She continues:
Life of Pi is organized around a philosophical debate about the modern world’s privileging of reason over imagination, science over religion, materialism over idealism, fact over fiction or story.
I think she may be right. But rather than seeing this as a positive, this is where I start to worry. This is where, from Rousseau onwards into the present day (McCarthy, for example) writers begin to create monsters out of human beings and ascribe to them the source of any number of malaises. For these people, the Enlightenment is the nadir, the moment when mankind lost its connection to mystery and faith and the holy spirit, and instead began to worship itself as its own, immanent god. In this way, humanity is set as a straw man against itself, with exaggerated claims for the malignancy of man or the efficacy of faith. Binary oppositions are created with which to “prove” that mankind has lost its way and is heading into a godless abyss.

Martel, to his credit, does not take us this far. His novel is much more buoyant than this, with a far greater sense of hope, and decency, and a feeling that man may not have travelled all the way into abjection, as our more eccentric philosophers and writers (Eric Voegelin, say) may attest. Nonetheless, he does join the brigade against reason. For all his rationality, Pi is allowed to say, unchallenged:
“Reason is excellent for getting food, clothing and shelter. Reason is the very best tool kit. Nothing beats reason for keeping tigers away. But be excessively reasonable and you risk throwing out the universe with the bathwater”
This is the sort of simplistic nonsense one is accustomed to hearing from televangelists and Hoover Shoats-like corner-street con-preachers. As a philosophical basis on which to hook a novel it is trite. Now perhaps, of course, it is said ironically, and the fact that Pi’s actions do not correspond to his thoughts would certainly bear that out.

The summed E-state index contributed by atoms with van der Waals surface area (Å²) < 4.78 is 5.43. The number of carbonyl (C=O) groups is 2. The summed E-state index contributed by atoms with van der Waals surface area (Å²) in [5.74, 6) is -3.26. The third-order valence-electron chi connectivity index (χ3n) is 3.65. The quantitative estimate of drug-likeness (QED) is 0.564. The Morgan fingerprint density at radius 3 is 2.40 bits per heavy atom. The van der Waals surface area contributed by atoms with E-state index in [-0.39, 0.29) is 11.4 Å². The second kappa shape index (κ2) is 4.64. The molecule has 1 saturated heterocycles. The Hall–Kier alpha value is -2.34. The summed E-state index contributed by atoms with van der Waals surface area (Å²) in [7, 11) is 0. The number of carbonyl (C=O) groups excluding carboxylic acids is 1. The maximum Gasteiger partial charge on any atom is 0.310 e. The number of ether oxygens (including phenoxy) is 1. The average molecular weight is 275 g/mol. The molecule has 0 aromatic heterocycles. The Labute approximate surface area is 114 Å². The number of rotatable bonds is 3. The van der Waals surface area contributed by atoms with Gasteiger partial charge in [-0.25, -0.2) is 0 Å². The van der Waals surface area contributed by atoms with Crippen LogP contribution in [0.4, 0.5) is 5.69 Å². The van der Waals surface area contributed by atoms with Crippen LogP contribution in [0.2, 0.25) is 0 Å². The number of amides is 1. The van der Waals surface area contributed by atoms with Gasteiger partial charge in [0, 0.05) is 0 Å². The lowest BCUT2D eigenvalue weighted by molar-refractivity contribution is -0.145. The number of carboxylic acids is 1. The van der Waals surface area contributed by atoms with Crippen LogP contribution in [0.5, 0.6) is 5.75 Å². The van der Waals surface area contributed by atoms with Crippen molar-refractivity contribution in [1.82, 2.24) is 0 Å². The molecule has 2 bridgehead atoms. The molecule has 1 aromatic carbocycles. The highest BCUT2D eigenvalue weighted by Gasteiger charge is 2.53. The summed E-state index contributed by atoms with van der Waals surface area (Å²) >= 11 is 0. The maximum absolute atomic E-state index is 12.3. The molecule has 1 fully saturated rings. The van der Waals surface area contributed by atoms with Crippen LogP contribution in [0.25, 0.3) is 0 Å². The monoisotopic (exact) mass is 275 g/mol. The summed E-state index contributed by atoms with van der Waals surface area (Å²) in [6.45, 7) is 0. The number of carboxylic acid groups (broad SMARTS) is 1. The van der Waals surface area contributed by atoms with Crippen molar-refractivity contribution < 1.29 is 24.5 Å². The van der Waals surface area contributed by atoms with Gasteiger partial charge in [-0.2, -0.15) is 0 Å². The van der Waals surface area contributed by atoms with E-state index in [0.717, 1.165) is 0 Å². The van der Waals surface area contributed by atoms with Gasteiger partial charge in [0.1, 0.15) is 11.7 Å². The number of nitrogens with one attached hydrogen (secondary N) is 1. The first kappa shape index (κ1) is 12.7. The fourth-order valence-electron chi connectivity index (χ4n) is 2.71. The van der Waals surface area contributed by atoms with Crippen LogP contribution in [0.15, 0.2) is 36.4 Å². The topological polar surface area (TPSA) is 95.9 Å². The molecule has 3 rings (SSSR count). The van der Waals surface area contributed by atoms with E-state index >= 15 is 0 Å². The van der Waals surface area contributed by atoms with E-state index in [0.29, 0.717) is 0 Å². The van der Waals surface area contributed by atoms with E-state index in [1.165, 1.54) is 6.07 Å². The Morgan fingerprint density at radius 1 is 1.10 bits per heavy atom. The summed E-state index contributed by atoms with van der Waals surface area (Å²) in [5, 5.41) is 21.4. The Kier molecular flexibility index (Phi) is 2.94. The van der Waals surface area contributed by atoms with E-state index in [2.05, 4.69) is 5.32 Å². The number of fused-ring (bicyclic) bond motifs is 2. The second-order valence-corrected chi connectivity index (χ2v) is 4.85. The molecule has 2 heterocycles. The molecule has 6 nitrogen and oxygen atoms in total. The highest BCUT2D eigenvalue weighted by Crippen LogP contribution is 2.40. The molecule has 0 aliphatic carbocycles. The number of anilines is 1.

But we return to the episode on the carnivorous island. What does it mean? I asked the question earlier, without answering. That is because, as Stratton points out, it cannot be answered except retrospectively, after the second telling of the story of his shipwreck by Pi to the two Japanese investigators which is the crucial element of part three of the novel. Indeed, it is a crucial element of the whole novel. This is where Martel tries to pack his greatest punch, his principal observation about the triumph of reason over faith.

This part, in which two Japanese loss adjustors come to interview the survivor Pi, when he finally reaches land in Mexico, in order to discover the fate of the ship which sank, has echoes of the ending of McCarthy’s Cities of the Plain, or the heretic passage in his The Crossing. In each, we are given a metastory, a story behind the story, a radical retelling of what is going on in the main narrative. And, again, the purpose is metaphysical. Here is the mystery of man, McCarthy and Martel tell us, and here is the mystery of God. Each is the same and each is different. Each speaks of truth and each is false. Wonder, wonder about it all. Well, wonder indeed, but for me, I prefer Erik Satie’s rejoinder to “Wonder about yourself”.